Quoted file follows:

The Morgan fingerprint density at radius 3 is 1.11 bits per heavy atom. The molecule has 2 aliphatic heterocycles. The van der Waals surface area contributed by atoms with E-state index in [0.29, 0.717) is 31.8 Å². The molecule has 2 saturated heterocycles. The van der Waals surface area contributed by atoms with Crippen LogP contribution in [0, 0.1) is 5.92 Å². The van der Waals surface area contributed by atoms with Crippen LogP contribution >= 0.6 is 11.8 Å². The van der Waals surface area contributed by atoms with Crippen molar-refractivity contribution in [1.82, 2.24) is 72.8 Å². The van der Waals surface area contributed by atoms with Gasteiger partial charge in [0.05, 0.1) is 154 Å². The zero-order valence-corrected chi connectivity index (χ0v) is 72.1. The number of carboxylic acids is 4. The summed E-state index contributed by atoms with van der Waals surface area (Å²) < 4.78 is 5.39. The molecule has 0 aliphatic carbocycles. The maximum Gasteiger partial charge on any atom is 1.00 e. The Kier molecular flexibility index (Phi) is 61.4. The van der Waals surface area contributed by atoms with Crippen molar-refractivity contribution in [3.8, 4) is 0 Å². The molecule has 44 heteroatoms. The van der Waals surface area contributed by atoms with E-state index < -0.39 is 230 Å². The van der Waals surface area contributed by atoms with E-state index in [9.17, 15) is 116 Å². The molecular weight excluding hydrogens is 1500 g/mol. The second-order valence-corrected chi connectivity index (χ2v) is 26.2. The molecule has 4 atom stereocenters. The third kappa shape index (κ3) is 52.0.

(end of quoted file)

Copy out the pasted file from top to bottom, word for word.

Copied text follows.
The Morgan fingerprint density at radius 3 is 1.11 bits per heavy atom. The molecule has 2 aliphatic heterocycles. The van der Waals surface area contributed by atoms with E-state index in [0.29, 0.717) is 31.8 Å². The molecule has 2 saturated heterocycles. The van der Waals surface area contributed by atoms with Crippen LogP contribution in [0, 0.1) is 5.92 Å². The van der Waals surface area contributed by atoms with Crippen LogP contribution >= 0.6 is 11.8 Å². The van der Waals surface area contributed by atoms with Crippen molar-refractivity contribution in [1.82, 2.24) is 72.8 Å². The van der Waals surface area contributed by atoms with Gasteiger partial charge in [0.05, 0.1) is 154 Å². The zero-order valence-corrected chi connectivity index (χ0v) is 72.1. The number of carboxylic acids is 4. The summed E-state index contributed by atoms with van der Waals surface area (Å²) < 4.78 is 5.39. The molecule has 0 aliphatic carbocycles. The maximum Gasteiger partial charge on any atom is 1.00 e. The Kier molecular flexibility index (Phi) is 61.4. The van der Waals surface area contributed by atoms with Crippen molar-refractivity contribution in [3.8, 4) is 0 Å². The molecule has 44 heteroatoms. The van der Waals surface area contributed by atoms with E-state index < -0.39 is 230 Å². The van der Waals surface area contributed by atoms with E-state index in [9.17, 15) is 116 Å². The molecular weight excluding hydrogens is 1500 g/mol. The second-order valence-corrected chi connectivity index (χ2v) is 26.2. The molecule has 4 atom stereocenters. The third kappa shape index (κ3) is 52.0.